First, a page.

Here is the corner they have painted themselves into, and why they always say we must not rely on past theology, only exegesis. Since they cannot find themselves in the history of the Church, they try to negate it. But I’m not willing to grant them that proviso, for each discipline of life builds on the shoulders of its predecessors. Thus, contra the whole history of the church, especially such men as Augustine, Chrysostom, Cappadocian fathers, Thomas Aquinas, Luther, Calvin, no one has taught that faith is only mental assent. Charles Ryrie, former head of theology department at DTS,  noted this long ago in his book, Balancing the Christian Life, when he stated that Reformed writers A. W. Pink and J. I. Packer were preaching a false Gospel (p. 169) because they believed that Jesus must be Lord to be Savior. Incredible arrogance.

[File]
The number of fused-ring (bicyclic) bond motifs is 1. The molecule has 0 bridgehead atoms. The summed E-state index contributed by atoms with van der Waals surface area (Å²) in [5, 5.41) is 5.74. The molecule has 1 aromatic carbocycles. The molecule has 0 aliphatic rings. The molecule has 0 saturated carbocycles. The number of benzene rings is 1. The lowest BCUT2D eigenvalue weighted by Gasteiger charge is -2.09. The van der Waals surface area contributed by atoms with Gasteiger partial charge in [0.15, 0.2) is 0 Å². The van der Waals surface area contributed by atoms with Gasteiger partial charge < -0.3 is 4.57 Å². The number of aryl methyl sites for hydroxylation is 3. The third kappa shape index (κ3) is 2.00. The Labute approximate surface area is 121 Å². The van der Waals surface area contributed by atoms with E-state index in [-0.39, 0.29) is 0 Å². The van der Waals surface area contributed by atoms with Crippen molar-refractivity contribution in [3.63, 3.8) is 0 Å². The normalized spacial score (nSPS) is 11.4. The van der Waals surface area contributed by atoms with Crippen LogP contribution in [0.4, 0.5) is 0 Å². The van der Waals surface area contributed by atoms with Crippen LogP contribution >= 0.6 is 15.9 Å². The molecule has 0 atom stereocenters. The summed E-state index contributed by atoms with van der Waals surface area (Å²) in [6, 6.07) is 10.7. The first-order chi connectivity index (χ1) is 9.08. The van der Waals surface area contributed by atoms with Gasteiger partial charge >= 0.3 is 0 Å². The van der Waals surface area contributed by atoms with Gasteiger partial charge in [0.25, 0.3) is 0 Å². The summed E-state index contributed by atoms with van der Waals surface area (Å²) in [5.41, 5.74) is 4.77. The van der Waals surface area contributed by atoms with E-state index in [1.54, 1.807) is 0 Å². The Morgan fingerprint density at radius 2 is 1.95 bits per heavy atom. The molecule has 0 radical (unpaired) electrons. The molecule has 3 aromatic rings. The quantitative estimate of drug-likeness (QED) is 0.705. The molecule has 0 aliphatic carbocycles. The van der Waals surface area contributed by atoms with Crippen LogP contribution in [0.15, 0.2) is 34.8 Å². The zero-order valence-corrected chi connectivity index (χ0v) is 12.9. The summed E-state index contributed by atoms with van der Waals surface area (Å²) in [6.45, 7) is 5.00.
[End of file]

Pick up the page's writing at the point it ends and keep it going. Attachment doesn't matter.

So we have a very small movement that began in the later 1800s, was codified in dispensationalism in the DTS doctrinal statement, which dispensationalism is basically confined to the USA with some pockets outside the USA. They take the arrogant stand that the whole church has been wrong about saving faith, which, I suppose, means that no one has been a Christian until Scofield and Chafer, and that the majority of Christians today are wrong. At the Last Day judgment, these will not go to heaven: Methodist, Presbyterian, Lutheran, Anglican, Eastern Orthodox, Roman Catholic, Pentecostals (some might make it, but given their Arminianism, some would opt for man’s sovereignty to choose, so likewise Church of God and Assemblies of God), etc. If one beings in the mid 1800s (to be charitable) and goes back to the beginning of the apostles, there were no Christians and everyone was wrong. Beginning in the late 1800s (to be more realistic), only a few people who believe that faith is mental assent are Christians. None before the late 1800s and perhaps only ten percent since then. That is either unbelievable arrogance or unbelievable naivety. I would not want to be in the position of being the only one right.